Ethical Research Issues

Social science researchers need to consider how their presence may have an impact on the research being conducted. Additionally, to achieve ethical practices a selection of variables should be examined. Sieber (1993) has defined the term ‘ethics’ as “a set of moral principles and rules of conduct” and has stated that in research it can be applied to prevent harm or misconduct to participants. Furthermore, age and ethnicity are two important variables that should be recognised when social science research has been undertaken.
Health and medical issues relevant to children remains partial without the child’s perspective. However, ethical practices often require to gain parental consent before research is implemented on persons under age of
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Moreover, researchers must have an understanding of the culture of the minority ethnic community being studied and ensure that they have the cultural competency necessary to conduct research with minority ethnic communities. Culturally sensitive methodologies need to be applied as there are cultural differences in non­verbal communication. Gestures, touch, and eye contact in Asian, African, Middle Eastern and Western countries etc. can differ considerably. For instance, pointing with one finger is also considered to be offensive in Asians communities, therefore they typically use their entire hand to point. Furthermore, In the Middle East, the left hand is reserved for bodily hygiene and should not be used to touch another or transfer objects and in Muslim cultures, touch between opposite gendered individuals is generally inappropriate. Lastly eye contact in Western culture, is habitually interpreted as displaying attentiveness and honesty, although, Hispanic, Asian, Middle Eastern, and Native American, eye contact is thought to be disrespectful or …show more content…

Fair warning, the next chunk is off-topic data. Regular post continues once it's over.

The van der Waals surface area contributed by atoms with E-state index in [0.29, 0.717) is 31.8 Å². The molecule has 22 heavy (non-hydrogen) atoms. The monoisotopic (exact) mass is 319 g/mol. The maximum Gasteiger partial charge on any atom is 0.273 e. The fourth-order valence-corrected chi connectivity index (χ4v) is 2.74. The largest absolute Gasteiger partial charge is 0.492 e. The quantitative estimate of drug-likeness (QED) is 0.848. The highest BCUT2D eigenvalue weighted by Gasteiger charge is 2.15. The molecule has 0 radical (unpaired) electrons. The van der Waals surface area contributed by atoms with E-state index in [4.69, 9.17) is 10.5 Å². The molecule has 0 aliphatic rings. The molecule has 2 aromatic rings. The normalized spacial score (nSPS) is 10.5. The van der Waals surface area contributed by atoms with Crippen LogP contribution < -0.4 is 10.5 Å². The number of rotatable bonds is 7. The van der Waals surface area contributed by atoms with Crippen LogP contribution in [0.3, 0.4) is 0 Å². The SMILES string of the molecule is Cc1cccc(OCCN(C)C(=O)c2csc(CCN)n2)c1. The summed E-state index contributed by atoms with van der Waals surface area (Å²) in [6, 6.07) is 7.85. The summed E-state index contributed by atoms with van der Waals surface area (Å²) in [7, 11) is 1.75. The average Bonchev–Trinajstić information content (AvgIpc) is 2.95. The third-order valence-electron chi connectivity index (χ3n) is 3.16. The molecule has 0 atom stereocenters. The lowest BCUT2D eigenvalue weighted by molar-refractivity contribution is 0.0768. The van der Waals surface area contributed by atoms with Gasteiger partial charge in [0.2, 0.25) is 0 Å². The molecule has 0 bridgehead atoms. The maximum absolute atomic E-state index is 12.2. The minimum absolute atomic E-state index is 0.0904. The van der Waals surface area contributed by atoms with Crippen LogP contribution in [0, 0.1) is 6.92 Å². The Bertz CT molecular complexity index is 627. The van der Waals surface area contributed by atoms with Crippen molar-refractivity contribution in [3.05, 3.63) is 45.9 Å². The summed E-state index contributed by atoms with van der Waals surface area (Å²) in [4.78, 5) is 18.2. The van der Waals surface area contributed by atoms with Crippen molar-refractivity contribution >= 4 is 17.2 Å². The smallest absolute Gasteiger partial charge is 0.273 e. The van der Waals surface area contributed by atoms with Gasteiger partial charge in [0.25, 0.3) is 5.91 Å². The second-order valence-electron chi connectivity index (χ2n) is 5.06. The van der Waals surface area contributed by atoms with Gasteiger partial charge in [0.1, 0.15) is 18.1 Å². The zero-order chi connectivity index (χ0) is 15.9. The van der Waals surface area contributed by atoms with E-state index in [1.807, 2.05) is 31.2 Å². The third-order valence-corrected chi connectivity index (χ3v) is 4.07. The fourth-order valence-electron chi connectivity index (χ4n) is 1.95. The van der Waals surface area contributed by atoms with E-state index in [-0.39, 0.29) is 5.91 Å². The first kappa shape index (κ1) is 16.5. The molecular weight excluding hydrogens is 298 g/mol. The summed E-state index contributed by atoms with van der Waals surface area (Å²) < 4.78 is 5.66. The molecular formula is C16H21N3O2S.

Information about the study must be explained either in verbal or written form in a language understood and preferred by prospective participants. Researchers should ensure that translated versions of consent forms are available. When necessary, researchers must use the services of interpreters who have the language and knowledge competencies necessary to ensure consent is informed, rational and voluntary. Generating and analysing data Comparative analyses between racial/ethnic 'groups ' can be compromised if data collection tools operate differently for different 'groups ', for instance because of cultural incongruity. This is because languages requires the use of rigorous translation techniques with particular attention to ensuring conceptual equivalence. Researchers also need to be well informed about the cultural and social circumstances of research participants so that data are not misinterpreted or misrepresented. Processes such as mentioned should be used to avoid uncritically taking the 'majority ' or 'White ' group as the norm against which other 'groups ' are compared, over-emphasising 'race/ethnicity ' to the exclusion of other axes of difference and over-emphasising difference between 'groups ' so that absolute levels of outcomes/experiences of interest within particular 'groups ' are overlooked. Finally, presentation is important as if not carefully managed findings

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